3.4.The present networks of cities differ deeply from the ancient ones, in that sense that they don’t connect well identified collective actors, but are made from a complex addition and crossing and entanglement of transversal business chains or social and intellectual communities. They are nodes in distributed networks rather than summits in a graph. Socrates compared the Greek cities to an assembly of frogs sitting and croaking around a pond. But each frog had his individuality, could compete or cooperate as a whole with the other ones. In the networks of the Middle Ages, the dominant players were the “coopetitive” (mixing strong competition and cooperation) groups of merchants, whose local citizenship was glorified and whose wealth was based on the extraprofits produced by the resistance of space, the high communication costs and risks attached to their long distance operations. Today, the main actors in integration are multinational firms or transnational business communities or technoscientific groups, which operate in stabilised and homogenized environments, or try to create this kind of environment throughout the world. The sources of their wealth and power lie no more in the exploitation of huge gaps of potential between different parts of the globe. They are on the contrary in the ability to build controlled networks of homogenous places, which appear often as islands in their broader local environment, and are the ground for standardised operations, as well as for open discussions and creative processes. The academic archipelago of campuses is a good example. In the world of manufacturing, the differences of productivity are no more among the countries as a whole, but among the units belonging to the first-range networks and the other units. Of course, this is only a trend. They are still local anchor points for cross-border communities or organisations. But the transversal logics, either formal or informal, expand rapidly, and one of the consequences is that it becomes difficult to specify something like a collective local actor, especially for the biggest cities, which could be compared with the “urban bourgeoisies” of the past. Therefore, there is a growing gap between the demand for local identity of the ordinary people, even in world-cities, and the cosmopolitan nature of the leading sectors of the society.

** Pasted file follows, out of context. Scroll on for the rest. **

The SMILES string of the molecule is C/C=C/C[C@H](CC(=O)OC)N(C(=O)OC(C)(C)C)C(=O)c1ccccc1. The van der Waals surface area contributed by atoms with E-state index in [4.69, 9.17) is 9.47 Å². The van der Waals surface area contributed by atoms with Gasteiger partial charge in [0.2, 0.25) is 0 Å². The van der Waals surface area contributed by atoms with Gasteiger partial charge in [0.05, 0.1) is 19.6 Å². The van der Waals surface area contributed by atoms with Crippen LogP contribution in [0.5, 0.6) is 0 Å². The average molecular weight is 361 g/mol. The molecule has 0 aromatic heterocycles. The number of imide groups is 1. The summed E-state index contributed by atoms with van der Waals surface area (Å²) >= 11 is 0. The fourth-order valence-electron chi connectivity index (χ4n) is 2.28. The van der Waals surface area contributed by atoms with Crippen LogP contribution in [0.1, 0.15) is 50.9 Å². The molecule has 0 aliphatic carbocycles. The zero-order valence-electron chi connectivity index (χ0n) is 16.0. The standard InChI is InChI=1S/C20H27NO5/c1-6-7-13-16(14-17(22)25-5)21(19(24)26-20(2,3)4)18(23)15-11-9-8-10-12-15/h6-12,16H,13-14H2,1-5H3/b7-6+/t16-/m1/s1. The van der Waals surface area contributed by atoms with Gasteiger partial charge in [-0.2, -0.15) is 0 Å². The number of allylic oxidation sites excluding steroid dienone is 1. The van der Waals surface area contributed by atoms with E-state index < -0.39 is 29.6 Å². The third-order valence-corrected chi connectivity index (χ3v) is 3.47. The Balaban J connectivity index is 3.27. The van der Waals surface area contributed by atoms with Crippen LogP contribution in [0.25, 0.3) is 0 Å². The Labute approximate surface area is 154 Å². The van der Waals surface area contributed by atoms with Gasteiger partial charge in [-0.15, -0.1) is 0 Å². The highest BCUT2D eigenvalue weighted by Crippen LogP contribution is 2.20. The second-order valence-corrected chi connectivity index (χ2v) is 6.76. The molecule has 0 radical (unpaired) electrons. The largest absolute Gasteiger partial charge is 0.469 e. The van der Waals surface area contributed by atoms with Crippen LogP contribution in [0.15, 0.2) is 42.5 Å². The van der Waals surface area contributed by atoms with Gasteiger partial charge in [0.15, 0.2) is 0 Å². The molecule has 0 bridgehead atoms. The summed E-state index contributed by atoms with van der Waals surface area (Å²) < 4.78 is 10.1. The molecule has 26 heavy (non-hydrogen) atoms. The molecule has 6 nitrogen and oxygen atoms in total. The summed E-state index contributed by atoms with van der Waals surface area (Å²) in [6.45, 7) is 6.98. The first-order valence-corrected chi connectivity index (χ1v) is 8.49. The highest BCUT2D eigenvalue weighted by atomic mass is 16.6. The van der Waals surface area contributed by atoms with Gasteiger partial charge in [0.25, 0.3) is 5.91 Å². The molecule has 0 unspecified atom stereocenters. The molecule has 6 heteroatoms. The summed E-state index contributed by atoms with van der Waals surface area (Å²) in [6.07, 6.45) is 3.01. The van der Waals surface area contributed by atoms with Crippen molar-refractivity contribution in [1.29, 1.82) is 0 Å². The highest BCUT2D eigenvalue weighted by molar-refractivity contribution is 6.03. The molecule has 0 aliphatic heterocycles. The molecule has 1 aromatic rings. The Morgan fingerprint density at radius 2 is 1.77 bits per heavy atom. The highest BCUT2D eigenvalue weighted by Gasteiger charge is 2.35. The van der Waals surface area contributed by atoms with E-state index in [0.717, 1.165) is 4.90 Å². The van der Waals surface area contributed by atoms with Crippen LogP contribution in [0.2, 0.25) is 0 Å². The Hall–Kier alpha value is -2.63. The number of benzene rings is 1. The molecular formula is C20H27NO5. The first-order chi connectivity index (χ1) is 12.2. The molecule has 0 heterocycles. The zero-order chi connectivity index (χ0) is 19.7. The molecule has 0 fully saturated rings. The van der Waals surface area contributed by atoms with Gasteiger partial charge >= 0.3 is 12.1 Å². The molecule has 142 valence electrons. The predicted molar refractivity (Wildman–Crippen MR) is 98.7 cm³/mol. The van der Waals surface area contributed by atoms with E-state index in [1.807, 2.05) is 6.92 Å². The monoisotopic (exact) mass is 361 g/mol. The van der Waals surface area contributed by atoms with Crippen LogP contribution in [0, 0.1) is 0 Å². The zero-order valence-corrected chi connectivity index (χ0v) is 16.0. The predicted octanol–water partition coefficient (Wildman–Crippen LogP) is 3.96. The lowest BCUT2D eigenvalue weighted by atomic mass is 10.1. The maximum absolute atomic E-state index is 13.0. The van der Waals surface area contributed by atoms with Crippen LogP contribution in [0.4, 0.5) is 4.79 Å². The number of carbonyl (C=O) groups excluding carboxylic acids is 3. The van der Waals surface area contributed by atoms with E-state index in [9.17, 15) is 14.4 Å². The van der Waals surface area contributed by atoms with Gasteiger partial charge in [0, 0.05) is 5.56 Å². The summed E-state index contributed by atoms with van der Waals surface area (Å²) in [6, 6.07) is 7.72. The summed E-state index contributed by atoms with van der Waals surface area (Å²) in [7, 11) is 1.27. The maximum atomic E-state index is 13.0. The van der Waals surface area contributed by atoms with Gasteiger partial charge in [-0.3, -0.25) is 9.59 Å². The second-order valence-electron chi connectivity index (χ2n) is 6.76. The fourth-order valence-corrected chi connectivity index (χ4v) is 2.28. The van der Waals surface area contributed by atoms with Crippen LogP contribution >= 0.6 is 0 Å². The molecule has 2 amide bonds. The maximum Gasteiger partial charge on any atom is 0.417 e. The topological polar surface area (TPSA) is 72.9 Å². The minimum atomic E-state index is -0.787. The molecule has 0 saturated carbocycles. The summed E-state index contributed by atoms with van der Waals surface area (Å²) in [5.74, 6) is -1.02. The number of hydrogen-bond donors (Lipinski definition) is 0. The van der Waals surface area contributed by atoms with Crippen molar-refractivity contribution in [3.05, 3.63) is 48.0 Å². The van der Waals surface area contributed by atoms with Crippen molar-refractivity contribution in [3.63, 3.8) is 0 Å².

4. City vs State, and policy issues